Also, match Bresson’s cited post with Kunsmans citation—the theology/hermeneutic is identical, and accentuated with the same phraseology. This bolsters the conclusion that I have come to time and time again throughout my five years of research on this issue: Present Truth might as well be the theological journal of present-day New Calvinism, and it would be if Robert Brinsmead wasn’t a Seventh-day Adventist gone bad.
Then I would ask you to note Kunsman’s citation of the SDA doctrine that is actually named, “Present Truth.” She also notes that it was the name of SDA’a first publication. In my present preparation for volume two of The Truth About New Calvinism, I am reading The Shaking of Adventism by Geoffrey Paxton, one of the core four of the Australian Forum. He presents SDA as the gatekeepers of Reformation theology, and insinuates that the Australian Forum was the “Shaking” predicted by SDA theologians of days gone by.
So what is the point here for now? One, New Calvinists completely bastardize Scripture. Two, it’s looking more and more like New Calvinism is up to its ears in SDA theology.
ADDENDUM; Present Truth volume 46, article 2, part 4:
The Need for a Correct Biblical Framework
The centrality of justification by faith and its forensic character is the raison d’etre of the Lutheran Reformation. It is under massive attack today. Prominent Lutheran scholars are leading this assault on the Reformation faith. But that is not the only feature of the current crisis among Lutherans. Many of those trying to defend the old faith are not convincing. They appear to be losing ground in the struggle. They are repeating many of the old arguments (such as the meaning of words), but their theological framework is too abstract and rationalistic. This plays into the hands of those who advocate a theology of dynamic experience as an alternative to “dry old orthodoxy.”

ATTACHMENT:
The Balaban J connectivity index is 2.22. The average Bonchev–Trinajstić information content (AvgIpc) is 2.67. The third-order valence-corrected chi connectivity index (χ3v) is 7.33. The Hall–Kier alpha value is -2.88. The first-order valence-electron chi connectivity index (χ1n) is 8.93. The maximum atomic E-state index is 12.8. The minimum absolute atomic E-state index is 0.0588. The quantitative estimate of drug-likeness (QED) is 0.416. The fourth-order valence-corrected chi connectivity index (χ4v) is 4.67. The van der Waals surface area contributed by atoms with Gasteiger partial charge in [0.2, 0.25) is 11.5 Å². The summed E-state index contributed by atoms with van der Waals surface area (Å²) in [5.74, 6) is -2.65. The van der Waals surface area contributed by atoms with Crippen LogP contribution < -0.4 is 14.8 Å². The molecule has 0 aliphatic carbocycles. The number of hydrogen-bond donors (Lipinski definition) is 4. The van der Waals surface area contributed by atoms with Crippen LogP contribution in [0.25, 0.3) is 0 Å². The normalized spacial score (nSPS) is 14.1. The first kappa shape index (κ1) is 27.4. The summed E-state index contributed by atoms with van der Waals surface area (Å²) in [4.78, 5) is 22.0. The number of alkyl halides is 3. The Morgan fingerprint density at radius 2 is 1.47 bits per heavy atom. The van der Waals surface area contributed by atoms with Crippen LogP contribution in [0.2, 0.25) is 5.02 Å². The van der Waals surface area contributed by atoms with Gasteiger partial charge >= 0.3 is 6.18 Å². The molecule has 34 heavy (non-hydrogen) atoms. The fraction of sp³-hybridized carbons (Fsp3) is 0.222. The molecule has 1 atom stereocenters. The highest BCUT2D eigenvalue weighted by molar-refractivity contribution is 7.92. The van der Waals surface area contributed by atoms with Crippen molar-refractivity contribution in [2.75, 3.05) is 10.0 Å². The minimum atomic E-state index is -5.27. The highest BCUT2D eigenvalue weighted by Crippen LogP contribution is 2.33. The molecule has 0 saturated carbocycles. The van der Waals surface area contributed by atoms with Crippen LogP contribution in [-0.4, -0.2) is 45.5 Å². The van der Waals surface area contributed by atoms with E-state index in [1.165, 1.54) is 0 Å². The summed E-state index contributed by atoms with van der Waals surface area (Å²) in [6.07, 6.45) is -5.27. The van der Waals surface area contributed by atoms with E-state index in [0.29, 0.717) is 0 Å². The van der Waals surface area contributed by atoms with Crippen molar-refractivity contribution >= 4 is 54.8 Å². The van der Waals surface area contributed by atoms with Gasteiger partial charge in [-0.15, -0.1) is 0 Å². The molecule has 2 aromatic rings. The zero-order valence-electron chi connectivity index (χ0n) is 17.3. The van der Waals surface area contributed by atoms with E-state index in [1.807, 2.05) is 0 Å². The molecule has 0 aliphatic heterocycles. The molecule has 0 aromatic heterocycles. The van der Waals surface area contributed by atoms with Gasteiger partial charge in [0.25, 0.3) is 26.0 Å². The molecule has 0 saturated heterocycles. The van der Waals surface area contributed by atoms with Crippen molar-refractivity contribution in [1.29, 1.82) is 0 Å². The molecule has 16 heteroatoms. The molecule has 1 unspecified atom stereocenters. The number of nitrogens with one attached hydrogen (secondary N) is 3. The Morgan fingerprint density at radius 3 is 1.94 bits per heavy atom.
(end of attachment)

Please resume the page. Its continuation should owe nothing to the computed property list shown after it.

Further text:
The abstract scholastic dogmatics of the old Protestant orthodoxy is not adequate for the present crisis. What is needed is a theology with a truly biblical framework. The apostles preached the gospel of Christ out of the Old Testament background. Yet there has always been a tendency in the church to cut the Christian message loose from its Old Testament roots.
When this happens, the Christian message is placed in either a rationalistic or a mystical framework and is consequently distorted. What is needed is a return to biblical faith, which is not just Christian but Judeo-Christian. Biblical faith is historical, covenantal and eschatological.
The want of a theology which has a historical, covenantal and eschatological framework is the real issue behind the issues in the current justification-by-faith debate.
The Historical Framework
The first thing that must be said about biblical faith is that it is historical faith. “The uniqueness—the ‘scandal’—of biblical faith is revealed in its radically historical character.”1
The Bible has a historical framework. Man is essentially a historical being.